The tech industry is seemingly approaching the end of its hiring boom. Just recently, budget cuts had resulted in several layoffs and recruitment pauses in most household tech names.
Tech giants Meta, Snap, Instacart, and Lyft said that they are slowing down their search for new talents. Meanwhile, companies who benefited from a pandemic-related demand rise — such as Robinhood, Peloton, Netflix, and Cameo — have also started sacking some of their employees.
But this pull-back on headcount expansion should not alarm jobseekers, said analysts and recruiters.
According to recruitment site Indeed.com, job postings for software developers in the United Stated soared by 120% compared to pre-pandemic levels. ZipRecruiter, another job listings site, said that about 1.6 jobs for every unemployed person are opening in the tech world.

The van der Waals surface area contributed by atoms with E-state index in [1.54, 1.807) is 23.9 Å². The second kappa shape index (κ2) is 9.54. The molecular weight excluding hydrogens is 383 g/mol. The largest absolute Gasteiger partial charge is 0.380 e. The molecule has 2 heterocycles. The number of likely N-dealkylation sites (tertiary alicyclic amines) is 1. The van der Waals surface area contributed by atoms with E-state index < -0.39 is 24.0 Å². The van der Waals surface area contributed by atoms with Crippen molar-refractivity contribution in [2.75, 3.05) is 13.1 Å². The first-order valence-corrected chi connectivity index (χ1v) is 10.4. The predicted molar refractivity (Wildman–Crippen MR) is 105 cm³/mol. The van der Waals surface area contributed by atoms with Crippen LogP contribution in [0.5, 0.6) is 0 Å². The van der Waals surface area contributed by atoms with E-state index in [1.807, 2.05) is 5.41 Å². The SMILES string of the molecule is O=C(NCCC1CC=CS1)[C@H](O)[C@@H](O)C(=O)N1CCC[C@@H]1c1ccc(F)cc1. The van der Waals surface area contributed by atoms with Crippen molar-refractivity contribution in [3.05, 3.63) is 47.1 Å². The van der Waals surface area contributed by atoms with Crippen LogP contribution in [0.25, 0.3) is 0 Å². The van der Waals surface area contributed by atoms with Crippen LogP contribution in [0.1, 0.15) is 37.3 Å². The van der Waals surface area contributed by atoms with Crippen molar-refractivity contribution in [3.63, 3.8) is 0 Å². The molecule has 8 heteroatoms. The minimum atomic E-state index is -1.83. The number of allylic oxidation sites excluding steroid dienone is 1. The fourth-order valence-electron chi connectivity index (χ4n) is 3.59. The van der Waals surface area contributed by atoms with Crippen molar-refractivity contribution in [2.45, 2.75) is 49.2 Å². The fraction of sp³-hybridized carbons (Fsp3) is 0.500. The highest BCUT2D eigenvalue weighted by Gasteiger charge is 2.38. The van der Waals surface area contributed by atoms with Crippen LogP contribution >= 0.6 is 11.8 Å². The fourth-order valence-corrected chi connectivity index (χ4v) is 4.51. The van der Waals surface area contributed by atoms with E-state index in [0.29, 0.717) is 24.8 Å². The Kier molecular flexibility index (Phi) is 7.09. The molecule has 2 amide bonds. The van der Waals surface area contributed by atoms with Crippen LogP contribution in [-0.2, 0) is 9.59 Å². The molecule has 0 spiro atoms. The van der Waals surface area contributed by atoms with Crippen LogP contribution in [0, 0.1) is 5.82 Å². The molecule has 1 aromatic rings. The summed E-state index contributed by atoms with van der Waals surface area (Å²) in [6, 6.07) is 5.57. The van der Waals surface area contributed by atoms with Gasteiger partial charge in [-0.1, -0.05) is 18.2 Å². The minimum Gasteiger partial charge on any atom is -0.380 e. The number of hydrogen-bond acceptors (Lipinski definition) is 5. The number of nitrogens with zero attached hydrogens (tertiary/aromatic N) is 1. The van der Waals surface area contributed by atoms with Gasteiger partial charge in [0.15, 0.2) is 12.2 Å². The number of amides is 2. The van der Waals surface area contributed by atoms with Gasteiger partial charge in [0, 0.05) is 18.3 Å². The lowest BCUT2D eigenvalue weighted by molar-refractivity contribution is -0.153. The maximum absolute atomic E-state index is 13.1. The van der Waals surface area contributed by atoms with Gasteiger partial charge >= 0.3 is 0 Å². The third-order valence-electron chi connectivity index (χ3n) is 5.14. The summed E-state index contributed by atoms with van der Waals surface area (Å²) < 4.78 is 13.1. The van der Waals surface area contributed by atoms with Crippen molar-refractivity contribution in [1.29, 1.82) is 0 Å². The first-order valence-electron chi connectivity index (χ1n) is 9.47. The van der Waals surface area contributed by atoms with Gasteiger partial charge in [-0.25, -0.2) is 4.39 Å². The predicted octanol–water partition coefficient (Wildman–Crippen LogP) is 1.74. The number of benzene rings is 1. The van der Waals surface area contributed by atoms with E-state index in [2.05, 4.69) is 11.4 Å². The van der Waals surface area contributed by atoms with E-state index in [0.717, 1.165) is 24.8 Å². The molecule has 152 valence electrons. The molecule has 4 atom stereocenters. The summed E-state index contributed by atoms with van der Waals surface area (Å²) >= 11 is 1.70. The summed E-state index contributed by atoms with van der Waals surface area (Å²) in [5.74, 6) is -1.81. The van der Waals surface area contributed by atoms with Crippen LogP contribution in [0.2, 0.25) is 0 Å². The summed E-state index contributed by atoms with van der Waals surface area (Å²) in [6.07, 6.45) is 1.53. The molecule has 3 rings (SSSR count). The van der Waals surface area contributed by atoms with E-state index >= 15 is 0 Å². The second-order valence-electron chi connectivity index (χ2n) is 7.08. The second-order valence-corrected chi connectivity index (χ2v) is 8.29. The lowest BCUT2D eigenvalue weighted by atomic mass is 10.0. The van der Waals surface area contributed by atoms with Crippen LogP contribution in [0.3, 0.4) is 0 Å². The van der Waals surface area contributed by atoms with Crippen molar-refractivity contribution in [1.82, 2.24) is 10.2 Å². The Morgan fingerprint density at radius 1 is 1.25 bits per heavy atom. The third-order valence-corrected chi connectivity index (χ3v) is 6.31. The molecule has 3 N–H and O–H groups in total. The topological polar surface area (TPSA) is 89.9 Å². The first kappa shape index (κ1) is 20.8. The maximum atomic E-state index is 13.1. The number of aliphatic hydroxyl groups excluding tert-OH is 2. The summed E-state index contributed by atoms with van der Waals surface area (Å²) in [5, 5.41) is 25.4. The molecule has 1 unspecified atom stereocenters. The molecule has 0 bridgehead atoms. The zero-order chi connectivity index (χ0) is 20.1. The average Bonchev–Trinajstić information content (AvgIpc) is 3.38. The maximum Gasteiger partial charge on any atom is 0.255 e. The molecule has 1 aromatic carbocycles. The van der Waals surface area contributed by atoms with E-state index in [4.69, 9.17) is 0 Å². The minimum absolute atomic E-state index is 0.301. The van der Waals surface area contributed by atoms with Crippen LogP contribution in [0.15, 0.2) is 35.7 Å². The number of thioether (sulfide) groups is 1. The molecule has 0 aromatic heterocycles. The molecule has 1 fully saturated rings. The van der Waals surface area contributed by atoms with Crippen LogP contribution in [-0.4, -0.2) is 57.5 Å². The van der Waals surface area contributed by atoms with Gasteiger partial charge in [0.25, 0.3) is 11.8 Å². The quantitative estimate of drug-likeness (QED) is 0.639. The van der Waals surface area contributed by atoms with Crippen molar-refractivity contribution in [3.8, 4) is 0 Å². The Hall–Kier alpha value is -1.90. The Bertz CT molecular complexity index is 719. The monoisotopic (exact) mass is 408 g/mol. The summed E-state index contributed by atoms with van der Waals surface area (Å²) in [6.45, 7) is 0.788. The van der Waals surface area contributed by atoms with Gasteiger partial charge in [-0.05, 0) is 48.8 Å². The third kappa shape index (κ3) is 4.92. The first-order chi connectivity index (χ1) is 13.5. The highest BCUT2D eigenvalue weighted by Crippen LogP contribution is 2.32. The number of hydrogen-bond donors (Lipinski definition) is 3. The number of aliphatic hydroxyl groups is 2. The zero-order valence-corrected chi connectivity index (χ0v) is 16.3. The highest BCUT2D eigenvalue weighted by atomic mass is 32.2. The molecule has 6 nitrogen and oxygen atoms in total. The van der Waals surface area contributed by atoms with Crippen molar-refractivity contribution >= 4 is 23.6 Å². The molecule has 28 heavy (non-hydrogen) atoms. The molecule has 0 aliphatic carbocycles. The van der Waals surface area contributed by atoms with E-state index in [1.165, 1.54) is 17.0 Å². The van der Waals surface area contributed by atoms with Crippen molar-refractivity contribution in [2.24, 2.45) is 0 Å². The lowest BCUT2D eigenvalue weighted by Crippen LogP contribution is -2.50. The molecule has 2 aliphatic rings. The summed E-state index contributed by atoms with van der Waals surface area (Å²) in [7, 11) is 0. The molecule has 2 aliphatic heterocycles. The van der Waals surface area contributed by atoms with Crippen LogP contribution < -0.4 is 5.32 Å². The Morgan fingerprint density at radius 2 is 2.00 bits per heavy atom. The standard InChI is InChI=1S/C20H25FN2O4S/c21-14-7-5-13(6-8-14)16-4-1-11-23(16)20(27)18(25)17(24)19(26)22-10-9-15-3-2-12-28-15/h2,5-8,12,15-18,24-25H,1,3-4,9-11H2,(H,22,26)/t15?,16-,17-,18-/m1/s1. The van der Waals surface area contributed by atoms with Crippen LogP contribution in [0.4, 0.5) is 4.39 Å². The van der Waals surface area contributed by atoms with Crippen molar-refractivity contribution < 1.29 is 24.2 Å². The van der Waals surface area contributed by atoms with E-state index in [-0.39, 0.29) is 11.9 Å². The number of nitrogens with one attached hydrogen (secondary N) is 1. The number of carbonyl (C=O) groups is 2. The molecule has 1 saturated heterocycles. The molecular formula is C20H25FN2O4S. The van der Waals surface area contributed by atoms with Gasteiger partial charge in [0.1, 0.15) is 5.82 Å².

ZipRecruiter’s Lead Economist Sinem Buber said that there are “way more jobs” than the applicants, leading companies to do whatever they can to fill these vacancies. Some of them.
The extent of the hiring freeze is still uncertain
Kyle Stanford, an analyst at capital market company Pitchbook, said that the extent of the hiring freeze is still uncertain.
Layoffs.fyi, a website that tallies job cuts, said the losses across the tech sector are not yet at par with the early days of the pandemic. However, the 17,000 laid-off workers in May is enough to stir worry throughout company leaders.
The solution? Startup accelerator company Y Combinator said that employers should “plan for the worst.”
This means that instead of fast-tracking growth in terms of revenue and recruitment, tech leaders should start hiring sustainably and realistically.
As Pitchbook’s Stanford said, the tech sector’s mantra of “growth at all costs” should shift into a sensible cause to prevent collapse in the near future.